Still, the way this would happen, normally, would be for WikiLeaks to set up a dedicated server to accept the files. And that would take prior communication. Such communication likely would have happened over Jabber, not Twitter (Schulte’s opsec was piss poor in many ways but he did use Jabber).

Such a prior conversation is entirely consistent with testimony provided elsewhere, where prosecutors focused on the website’s alternative submission process.

But the seeming necessity for prior communication before this transfer happened suggests Schulte’s alleged theft and transfer of the files might not have been as reactive a decision as portrayed in his prosecution.

It would take premeditation to send WikiLeaks a 1TB file, whatever the timing. Prosecutors may know that, and have an explanation for when such prior communications happened, but they’re withholding those details for any of a number of reasons. Or it may be a big hole in this story. Schulte insists he didn’t do it and a jury failed to convict.

One way or another, however, the state of the WikiLeaks’ submission system as it existed in 2016 presents a big gap in prosecutors’ current story.

Update: Two important details for those trying to figure out how long this transfer would really take. First, Schulte ran a commercial server specifically focused on video streaming at the time, so his upload speeds would not limit the transfer time at all. Second, Schulte at least claimed that hiding data for exfiltration was his speciality. That by itself wouldn’t help him send stuff to WikiLeaks, at least not without prior contact. But it does mean that the means by which he transferred this file relied on tools he has developed at CIA.

On June 24, 2016, WikiLeaks DMed Guccifer 2.0 about Celebrating Brexit

Among the Roger Stone-related warrants released last night is one, dated November 6, 2017, that obtained the WikiLeaks and Julian Assange Twitter accounts.

On or about June 24, 2016, Guccifer 2.0 wrote to Target Account 1, “How can we chat? Do u have jabber or something like that?” I know from my training and experience that “Jabber” is an instant messaging service. Target Account 1 wrote back, “Yes, we have everything. We’ ve been busy celebrating Brexit. You can also email an encrypted message to [email protected] They key is here.” 1 A web link was attached to the message. I know from my training and experience that an encryption “key” is a string of information created for scrambling and unscrambling data.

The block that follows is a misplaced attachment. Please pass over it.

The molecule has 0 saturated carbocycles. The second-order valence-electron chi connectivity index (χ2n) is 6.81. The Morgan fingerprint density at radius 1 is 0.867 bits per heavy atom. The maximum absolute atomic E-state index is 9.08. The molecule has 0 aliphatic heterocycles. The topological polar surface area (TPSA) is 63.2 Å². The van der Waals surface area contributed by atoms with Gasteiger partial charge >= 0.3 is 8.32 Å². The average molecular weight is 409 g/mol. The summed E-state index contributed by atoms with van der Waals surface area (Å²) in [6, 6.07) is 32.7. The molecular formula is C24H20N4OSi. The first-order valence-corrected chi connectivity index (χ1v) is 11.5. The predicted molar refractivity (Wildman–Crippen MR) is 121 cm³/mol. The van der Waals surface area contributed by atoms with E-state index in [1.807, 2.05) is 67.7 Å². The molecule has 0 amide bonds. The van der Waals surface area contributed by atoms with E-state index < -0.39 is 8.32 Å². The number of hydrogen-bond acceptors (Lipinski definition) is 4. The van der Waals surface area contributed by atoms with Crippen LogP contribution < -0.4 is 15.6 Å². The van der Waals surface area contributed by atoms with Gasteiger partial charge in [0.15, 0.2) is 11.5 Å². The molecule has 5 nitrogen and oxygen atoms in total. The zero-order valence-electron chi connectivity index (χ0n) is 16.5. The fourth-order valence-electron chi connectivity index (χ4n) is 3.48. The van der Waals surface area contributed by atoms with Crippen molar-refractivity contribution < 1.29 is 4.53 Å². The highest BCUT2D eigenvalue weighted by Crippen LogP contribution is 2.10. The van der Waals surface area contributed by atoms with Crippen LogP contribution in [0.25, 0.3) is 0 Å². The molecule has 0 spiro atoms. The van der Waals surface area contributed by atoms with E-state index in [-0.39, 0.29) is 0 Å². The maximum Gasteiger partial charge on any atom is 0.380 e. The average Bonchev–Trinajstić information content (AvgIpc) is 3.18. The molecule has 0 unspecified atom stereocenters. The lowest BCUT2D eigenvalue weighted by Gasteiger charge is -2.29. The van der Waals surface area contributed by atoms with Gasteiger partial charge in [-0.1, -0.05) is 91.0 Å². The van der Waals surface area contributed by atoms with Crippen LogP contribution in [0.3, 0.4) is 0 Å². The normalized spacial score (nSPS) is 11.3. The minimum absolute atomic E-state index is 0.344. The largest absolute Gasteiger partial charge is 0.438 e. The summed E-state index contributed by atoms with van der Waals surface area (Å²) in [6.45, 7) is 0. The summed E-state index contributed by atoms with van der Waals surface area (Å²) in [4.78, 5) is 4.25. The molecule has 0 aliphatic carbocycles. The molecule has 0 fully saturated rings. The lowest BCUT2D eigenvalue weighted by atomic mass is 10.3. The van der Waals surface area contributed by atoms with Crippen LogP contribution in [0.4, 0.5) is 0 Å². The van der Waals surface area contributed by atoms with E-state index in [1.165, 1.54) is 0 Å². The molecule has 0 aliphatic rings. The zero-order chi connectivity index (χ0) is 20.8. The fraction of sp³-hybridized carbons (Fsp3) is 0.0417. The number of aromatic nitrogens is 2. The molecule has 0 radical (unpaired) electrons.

On July 6 — the day when WikiLeaks asked for Hillary materials — Guccifer 2.0 bitched about WikiLeaks’ slow submission process and claimed to have sent Brexit-related documents days earlier.

On or about July 6, 2016, Guccifer 2.0 wrote to Target Account 1, “have u received my parcel?” Target Account 1 responded, “Not unless it was very recent. [we haven’t checked in 24h].”2 Guccifer 2.0 replied, “I sent it yesterday, an archive of about 1 gb. via [website link]. [A]nd check your email.” Target Account 1 wrote back, “Wil[l] check, thanks.” Guccifer 2.0 responded, ” let me know the results.” Target Account 1 wrote back, “Please don’t make anything you send to us public. It’s a lot of work to go through it and the impact is severely reduced if we are not the first to publish.” Guccifer 2.0 replied, “agreed. How much time will it take?” Target Account 1 responded, ” likely sometime today.” Guccifer 2.0 wrote back, “will u announce a publication? and what about 3 docs [I] sent u earlier?” Target Account 1 responded, ” I don’t believe we received them. Nothing on ‘Brexit’ for example.” Guccifer 2.0 wrote back, “wow. have you checked ur mail?” Target Account 1 replied, “At least not as of 4 days ago . . . . For security reasons mail cannot be checked for some hours.” Guccifer 2.0 wrote back, “fuck, [I] sent 4 docs on brexit on jun 29, an archive in gpg[.] ur submission form is too fucking slow, [I] spent the whole day uploading 1 gb.”

Later that day, amid an ongoing discussion about how to best target Clinton, including WikiLeaks’ request for Clinton Foundation documents, Guccifer 2.0 wrote back and claimed to have sent Brexit documents successfully.

On or about that same day, Guccifer 2.0 sent Target Account 1 a message reading, “sent brexit docs successfully.”

The affidavit, as whole, provides more details about how WikiLeaks and Guccifer 2.0 communicated. But it also suggests that, in addition to playing to their mutual loathing for Hillary Clinton, Guccifer 2.0 also tried to appeal to WikiLeaks’ claimed support for Brexit.

Federal Judge Destroys the Hopes of RICO Salvation in DNC Lawsuit

Yesterday, Clinton-appointed Judge John Koeltl dismissed with prejudice the DNC’s lawsuit against Russia, Trump’s flunkies, and WikiLeaks alleging they conspired against the party in 2016. He also ruled against a Republican demand to sanction the DNC for sustaining their claim in the wake of Robert Mueller finding that he “did not establish” a conspiracy between Trump and Russia. Koeltl’s decision is unsurprising. But his decision is interesting nevertheless for what it reveals about his legal assessment of the events of 2016, not least because of the ways it does and does not parallel Mueller’s own decisions.

The scope of the two analyses is different: The Democrats alleged RICO and some wiretapping charges, as well as the theft of trade secrets; Mueller considered campaign finance crimes and a quid pro quo. A short version of the difference and similarity in outcome is that: